Hamlet engages in self-exploration, Faustus in self-deception

Essay, 2000

6 Pages, Grade: 1,3 (A)


“Hamlet engages in self-exploration, Faustus in self-deception.”

In order to discuss this statement I would like to begin by having a brief look at the age of Renaissance and pointing out some of its typical features. The Italian term ‘Renaissance’ refers to the rebirth of interest in the ideas of classical antiquity between 1450 and 1650 in Europe. The most important events during this time were the invention of movable-block printing (1454), the discovery of the so called New World (1492), the Reformation in Germany (1517) and England (1535) and finally the assertion of the Copernican World System. These developments contributed to the revision of the old, medieval picture of the world. They go together with a total social process embracing a change in everyday life, every day ways of thinking, moral practices and ethical ideas.[1] The concept of Renaissance is strongly connected with the idea of ‘Renaissance humanism’. Renaissance men put themselves more in the centre of their considerations than men in medieval times. According to Agnes Heller one “might better speak of the cult of the ‘self-made’ man”[2], which means that destiny was no longer considered to be God-given, but more and more became an issue of what oneself had made of it. Thus men started to choose their destiny by themselves and to be proud of what they have achieved.

Taking this as a starting point one can consider Hamlet as well as Dr Faustus as embodiment of the stereotype of the ‘Renaissance man’. Both are highly educated persons. They have even studied at the same university in Wittenberg. They both engage in self-exploration, because they are both solitary figures holding marginal places in society. They both dispute a lot with themselves, because they do not really have someone to talk with. Their soliloquies show their mental conflicts with which they try to cope. The difference between them is that Hamlet is solitary, because he is surrounded by faithlessness, corruption and betrayal while Faustus has chosen his solitude in order to study in his house.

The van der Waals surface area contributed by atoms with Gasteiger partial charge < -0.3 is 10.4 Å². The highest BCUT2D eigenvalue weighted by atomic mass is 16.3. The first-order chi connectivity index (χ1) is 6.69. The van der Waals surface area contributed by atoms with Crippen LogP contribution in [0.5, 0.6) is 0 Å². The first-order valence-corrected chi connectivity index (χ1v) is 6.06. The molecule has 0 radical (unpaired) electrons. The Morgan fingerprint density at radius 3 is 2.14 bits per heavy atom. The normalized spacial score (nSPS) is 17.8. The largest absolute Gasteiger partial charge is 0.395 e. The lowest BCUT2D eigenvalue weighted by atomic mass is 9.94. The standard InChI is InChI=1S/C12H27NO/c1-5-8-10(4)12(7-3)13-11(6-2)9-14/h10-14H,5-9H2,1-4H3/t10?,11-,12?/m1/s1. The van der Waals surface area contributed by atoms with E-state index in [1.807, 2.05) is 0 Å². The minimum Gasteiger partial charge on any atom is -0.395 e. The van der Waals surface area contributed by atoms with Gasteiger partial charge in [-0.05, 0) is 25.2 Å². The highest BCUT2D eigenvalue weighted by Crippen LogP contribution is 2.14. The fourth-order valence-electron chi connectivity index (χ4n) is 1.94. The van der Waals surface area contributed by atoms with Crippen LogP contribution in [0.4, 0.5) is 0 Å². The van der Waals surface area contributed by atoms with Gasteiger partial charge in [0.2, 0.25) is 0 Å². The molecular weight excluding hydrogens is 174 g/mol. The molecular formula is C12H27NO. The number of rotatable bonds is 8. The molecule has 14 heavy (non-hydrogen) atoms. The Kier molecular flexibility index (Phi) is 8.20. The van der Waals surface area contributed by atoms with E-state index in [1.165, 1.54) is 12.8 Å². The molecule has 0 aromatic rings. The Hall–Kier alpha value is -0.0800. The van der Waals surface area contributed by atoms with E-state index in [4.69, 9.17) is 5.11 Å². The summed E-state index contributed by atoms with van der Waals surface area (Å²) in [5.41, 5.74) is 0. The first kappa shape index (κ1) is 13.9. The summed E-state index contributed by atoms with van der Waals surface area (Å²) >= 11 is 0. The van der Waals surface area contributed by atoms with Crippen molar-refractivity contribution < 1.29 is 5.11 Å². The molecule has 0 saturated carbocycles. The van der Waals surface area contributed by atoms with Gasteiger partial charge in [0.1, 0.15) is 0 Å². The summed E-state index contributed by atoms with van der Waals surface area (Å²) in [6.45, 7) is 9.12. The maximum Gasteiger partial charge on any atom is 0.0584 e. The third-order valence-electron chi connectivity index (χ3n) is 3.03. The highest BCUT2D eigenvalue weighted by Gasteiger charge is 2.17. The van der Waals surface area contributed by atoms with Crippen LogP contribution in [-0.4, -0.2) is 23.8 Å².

Faustus had studied divinity in Wittenberg, but his interests had turned to the study of necromancy and conjuration afterwards. He can be described as “a searching and troubled intellect”.[3] The only aim of his ambition is knowledge. He cannot accept the fact that there are limitations for human beings. To reach the total understanding of the world he is even willing to go beyond the limits of human destination. He strives to know “where the place is that men call Hell”.[4] Faustus is “wrestling with deeper matters, facing with courage and honesty the problems of truth about man’s life and his status in the universe.”[5] That is what makes him a ‘Renaissance man’.


[1] The facts are based on: Hollander, John and Frank Kermode. The Oxford Anthology of English

Literature: The Literature of Renaissance England. (London: Oxford University Press, 1973) pp. 3-10.

[2] Heller, Agnes. Renaissance Man. (London: Routledge & Kegan Paul, 1978) p. 9

[3] Rowse, A.L. Christopher Marlowe. A Biography. (London: Macmillian & Company Limited, 1964)

p. 159.

[4] Rowse, A.L. Christopher Marlowe. A Biography. (London: Macmillian & Co LTD, 1964) p. 160.

[5] Rowse, A.L. Christopher Marlowe. A Biography. (London: Macmillian & Co LTD, 1964) p. 159.

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Hamlet engages in self-exploration, Faustus in self-deception
University of Sunderland  (English Studies)
1,3 (A)
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ISBN (eBook)
ISBN (Book)
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404 KB
This essay deals with the comparison of two famous literary characters: Hamlet by William Shakespeare and Faustus by Christopher Marlowe.
Hamlet, Faustus
Quote paper
Hendrikje Schulze (Author), 2000, Hamlet engages in self-exploration, Faustus in self-deception, Munich, GRIN Verlag, https://www.grin.com/document/21603


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